It is possible to climb up on some of the larger areas with the help of the well-trodden paths but do be careful, as you could be facing a long fall down some of the steeper areas and it is so remote out there that there are no handrails or safety barriers. At the top of these sections, we found that there were actually some shrubs growing with pure white leaves. They looked as if they had been covered with a harsh frost and it was strange to see this in such a warm and desolate place.
We decided to sit at the top of one of these areas to give me a chance to recover (I have a fear of heights) and to watch the ever changing colour around us as the sun continued to set. The peace and quiet all around us was hard to understand in a world where there is usually so much hustle and bustle. Not a car or voice could be heard and it again gave us the feeling that we were the only 2 people left on the planet. We felt very privileged to be able to experience something like this without other tourists chatting and we enjoyed sitting and holding hands without having to feel the need for conversation. I actually still get quite emotional thinking about that feeling of utter peace that we shared and this has to be one of the most special bits of our honeymoon.
We actually had to drag ourselves away from this beautiful sight and it was with heavy hearts that we headed down the rest of the trail, which opened up to wonderful views of the salt beds of Devil's Golf Course with only a trace of sunlight left in the sky. The shadows made the area seem very lonely and this was helped by the fact that at 8pm at night, there weren't many other cars around so the darkness seemed to close in very quickly. The area does look very different in this light and if you were visiting then I would urge you to discover a bit more at dusk. The roads are good round this area and we found them easy to negotiate back to Beatty for the night.
When I first arrived in the desert area I found it to be a bit lacking after the lush greenery of Yosemite. Stovepipe Wells had some good things to offer but if you're visiting Death Valley and don't have time to do everything, then be sure to visit this area of Furnace Creek if you possibly can. The contrast between the vast openness of Devil's Golf Course and the feeling of being alone in a wilderness of colour at Artist's Palette was so different but yet each had its features for an interesting and special visit.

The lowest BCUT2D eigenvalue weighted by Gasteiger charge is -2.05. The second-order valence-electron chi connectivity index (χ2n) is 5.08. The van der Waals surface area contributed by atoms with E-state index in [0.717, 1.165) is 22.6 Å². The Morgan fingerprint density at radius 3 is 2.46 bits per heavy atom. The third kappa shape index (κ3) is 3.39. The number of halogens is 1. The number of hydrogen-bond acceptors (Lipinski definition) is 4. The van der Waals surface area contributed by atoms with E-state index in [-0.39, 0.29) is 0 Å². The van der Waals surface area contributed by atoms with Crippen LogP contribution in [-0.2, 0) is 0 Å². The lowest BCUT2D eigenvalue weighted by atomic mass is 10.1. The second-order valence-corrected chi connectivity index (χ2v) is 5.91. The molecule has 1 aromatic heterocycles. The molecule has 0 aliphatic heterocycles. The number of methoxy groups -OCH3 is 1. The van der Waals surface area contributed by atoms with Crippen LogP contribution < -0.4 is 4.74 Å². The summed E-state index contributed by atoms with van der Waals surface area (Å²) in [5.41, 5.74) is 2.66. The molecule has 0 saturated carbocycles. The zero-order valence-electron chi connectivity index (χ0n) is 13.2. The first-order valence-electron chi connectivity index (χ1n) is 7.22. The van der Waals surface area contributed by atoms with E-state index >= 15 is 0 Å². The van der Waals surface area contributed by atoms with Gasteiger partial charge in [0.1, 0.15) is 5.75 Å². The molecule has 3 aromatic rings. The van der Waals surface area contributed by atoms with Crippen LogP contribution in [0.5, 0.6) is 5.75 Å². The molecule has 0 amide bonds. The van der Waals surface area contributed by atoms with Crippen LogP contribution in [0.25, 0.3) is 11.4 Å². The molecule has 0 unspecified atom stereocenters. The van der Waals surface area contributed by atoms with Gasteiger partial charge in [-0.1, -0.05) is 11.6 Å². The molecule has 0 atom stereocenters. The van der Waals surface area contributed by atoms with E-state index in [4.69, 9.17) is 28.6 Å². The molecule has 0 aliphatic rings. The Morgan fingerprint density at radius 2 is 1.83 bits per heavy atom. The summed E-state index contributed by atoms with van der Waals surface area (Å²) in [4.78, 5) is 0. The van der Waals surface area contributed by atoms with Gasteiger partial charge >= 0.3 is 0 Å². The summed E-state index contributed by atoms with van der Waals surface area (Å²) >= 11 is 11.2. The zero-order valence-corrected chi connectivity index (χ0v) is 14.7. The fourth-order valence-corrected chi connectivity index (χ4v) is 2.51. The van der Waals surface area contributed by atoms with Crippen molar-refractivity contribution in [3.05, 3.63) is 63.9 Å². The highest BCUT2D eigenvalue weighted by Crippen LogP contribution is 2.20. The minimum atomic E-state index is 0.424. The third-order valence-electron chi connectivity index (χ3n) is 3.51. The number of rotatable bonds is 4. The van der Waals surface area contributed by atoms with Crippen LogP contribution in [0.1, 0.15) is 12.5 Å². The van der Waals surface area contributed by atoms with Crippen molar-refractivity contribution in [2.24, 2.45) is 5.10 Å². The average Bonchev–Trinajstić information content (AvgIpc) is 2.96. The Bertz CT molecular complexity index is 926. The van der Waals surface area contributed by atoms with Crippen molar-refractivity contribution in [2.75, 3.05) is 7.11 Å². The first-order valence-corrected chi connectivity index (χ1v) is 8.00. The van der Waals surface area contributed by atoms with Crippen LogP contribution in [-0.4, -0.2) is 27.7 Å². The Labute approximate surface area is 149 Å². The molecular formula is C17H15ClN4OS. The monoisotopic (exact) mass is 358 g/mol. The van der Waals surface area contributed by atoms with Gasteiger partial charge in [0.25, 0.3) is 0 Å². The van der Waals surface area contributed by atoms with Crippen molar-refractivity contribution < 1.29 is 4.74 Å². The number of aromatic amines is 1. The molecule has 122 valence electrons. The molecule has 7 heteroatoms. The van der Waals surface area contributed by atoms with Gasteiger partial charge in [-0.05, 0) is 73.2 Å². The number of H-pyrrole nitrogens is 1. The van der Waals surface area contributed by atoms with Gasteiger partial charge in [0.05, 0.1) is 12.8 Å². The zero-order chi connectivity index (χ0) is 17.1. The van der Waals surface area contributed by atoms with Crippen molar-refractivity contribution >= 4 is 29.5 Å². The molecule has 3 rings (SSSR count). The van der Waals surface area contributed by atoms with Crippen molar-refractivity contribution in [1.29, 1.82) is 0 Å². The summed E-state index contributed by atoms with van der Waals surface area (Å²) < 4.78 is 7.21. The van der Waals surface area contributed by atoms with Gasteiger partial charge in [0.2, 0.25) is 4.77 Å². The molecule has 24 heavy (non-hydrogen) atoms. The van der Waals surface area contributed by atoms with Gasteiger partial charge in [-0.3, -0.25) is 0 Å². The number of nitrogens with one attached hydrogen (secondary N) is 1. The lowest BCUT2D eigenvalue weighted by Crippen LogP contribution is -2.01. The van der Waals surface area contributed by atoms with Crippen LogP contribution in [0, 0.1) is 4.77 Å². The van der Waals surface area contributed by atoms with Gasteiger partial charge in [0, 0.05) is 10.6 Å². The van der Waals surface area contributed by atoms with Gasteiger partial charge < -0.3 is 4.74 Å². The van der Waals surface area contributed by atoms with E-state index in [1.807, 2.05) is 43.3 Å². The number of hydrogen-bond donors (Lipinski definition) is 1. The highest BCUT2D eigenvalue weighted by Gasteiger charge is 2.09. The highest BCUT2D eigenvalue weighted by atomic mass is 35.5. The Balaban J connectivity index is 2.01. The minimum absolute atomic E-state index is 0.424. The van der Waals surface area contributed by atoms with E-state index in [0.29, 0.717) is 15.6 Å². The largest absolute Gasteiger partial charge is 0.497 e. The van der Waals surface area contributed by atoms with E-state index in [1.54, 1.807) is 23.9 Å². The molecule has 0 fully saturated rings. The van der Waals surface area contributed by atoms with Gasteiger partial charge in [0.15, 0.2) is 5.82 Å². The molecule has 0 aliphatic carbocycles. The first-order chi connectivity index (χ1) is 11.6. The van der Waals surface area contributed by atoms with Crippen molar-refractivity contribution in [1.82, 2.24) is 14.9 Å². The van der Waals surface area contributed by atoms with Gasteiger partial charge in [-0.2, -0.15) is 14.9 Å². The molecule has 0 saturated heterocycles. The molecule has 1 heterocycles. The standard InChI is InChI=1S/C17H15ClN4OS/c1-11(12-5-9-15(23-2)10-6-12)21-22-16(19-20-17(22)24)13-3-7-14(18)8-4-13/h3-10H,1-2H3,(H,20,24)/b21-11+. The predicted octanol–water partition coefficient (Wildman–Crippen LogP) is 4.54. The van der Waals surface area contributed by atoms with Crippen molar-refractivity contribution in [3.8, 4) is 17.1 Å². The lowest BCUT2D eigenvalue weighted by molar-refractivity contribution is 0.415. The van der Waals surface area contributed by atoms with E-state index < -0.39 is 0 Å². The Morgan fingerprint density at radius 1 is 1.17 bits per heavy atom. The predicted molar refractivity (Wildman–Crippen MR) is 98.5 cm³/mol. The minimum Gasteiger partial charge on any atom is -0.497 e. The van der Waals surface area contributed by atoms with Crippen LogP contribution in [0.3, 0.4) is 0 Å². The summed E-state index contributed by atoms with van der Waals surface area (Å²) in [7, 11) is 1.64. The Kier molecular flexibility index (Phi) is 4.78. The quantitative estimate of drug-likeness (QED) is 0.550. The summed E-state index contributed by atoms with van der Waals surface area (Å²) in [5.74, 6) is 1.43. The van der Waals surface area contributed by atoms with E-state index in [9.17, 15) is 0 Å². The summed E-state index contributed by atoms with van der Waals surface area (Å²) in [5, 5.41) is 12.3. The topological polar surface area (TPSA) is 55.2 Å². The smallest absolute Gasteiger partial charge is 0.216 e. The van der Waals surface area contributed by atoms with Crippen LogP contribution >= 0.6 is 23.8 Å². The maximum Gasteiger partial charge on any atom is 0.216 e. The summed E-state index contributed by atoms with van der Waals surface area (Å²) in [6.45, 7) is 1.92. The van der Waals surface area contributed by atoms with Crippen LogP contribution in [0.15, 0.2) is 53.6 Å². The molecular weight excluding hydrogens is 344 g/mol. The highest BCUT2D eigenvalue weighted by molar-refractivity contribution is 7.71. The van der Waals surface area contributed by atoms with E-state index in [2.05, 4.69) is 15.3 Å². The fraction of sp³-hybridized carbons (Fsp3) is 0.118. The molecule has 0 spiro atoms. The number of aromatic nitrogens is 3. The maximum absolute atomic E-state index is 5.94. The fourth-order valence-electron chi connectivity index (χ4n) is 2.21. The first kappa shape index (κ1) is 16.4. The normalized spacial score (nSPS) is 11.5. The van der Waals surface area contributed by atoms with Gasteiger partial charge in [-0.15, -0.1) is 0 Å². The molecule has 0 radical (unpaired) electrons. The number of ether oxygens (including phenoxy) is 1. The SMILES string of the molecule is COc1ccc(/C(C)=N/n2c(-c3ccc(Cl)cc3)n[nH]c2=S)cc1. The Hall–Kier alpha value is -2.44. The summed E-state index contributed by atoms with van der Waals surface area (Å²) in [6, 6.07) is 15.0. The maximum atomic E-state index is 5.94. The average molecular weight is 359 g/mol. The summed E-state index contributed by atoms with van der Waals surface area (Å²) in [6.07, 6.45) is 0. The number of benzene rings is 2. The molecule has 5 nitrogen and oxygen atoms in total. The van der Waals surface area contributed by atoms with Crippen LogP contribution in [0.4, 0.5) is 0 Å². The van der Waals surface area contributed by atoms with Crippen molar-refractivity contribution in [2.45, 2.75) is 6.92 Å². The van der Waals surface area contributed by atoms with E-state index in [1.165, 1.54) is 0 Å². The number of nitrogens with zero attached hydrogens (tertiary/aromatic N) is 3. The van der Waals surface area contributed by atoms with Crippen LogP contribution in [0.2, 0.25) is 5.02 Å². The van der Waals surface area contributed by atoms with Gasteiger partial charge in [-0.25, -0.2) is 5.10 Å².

You can probably guess that our favourite spot was the latter but that doesn't take away the feelings of wonder at such a large salt bed and the small pond at Badwater Basin. The Golden Canyon would be an area I would want to explore further but obviously I would need to return when it wasn't quite so hot. This is mainly because there is really no shade from the sun and the ground temperature in summer can exceed 200 degrees so it's not really safe to go far away from your car at any time. Recommendations from rangers state that hiking is best from October through to April so I guess I'm going to have to arrange another trip at some point in the future for that. I've said it in other reviews but it really is important so I'll repeat myself and say that you should always carry some water with you even if you are only planning a short walk away from your car. It's amazing how quickly your mouth will dry and you will crave fluids.
Sunset is a great time to see the valley because temperatures do dip under 100 degrees at times and the views are breathtaking so be sure you have plenty of batteries for your camera and enjoy it.
All this beauty comes at a cost of only $20 for a 7-day car pass. This covers all the areas in the Death Valley National Park.
This review also appears on Ciao with pictures.
The low, salty pool at Badwater, just beside the main park road is probably the best known and most visited place in Death Valley. The actual lowest point (-282 feet) is located several miles from the road and is not easily accessible - in fact its position varies, but a sign in front of the pool proclaims it too to have an elevation of -282 feet, and it is here that everyone comes to take photographs. An enlarged parking area and other new facilities were constructed in fall 2003 to cope with the ever increasing visitor numbers at the site.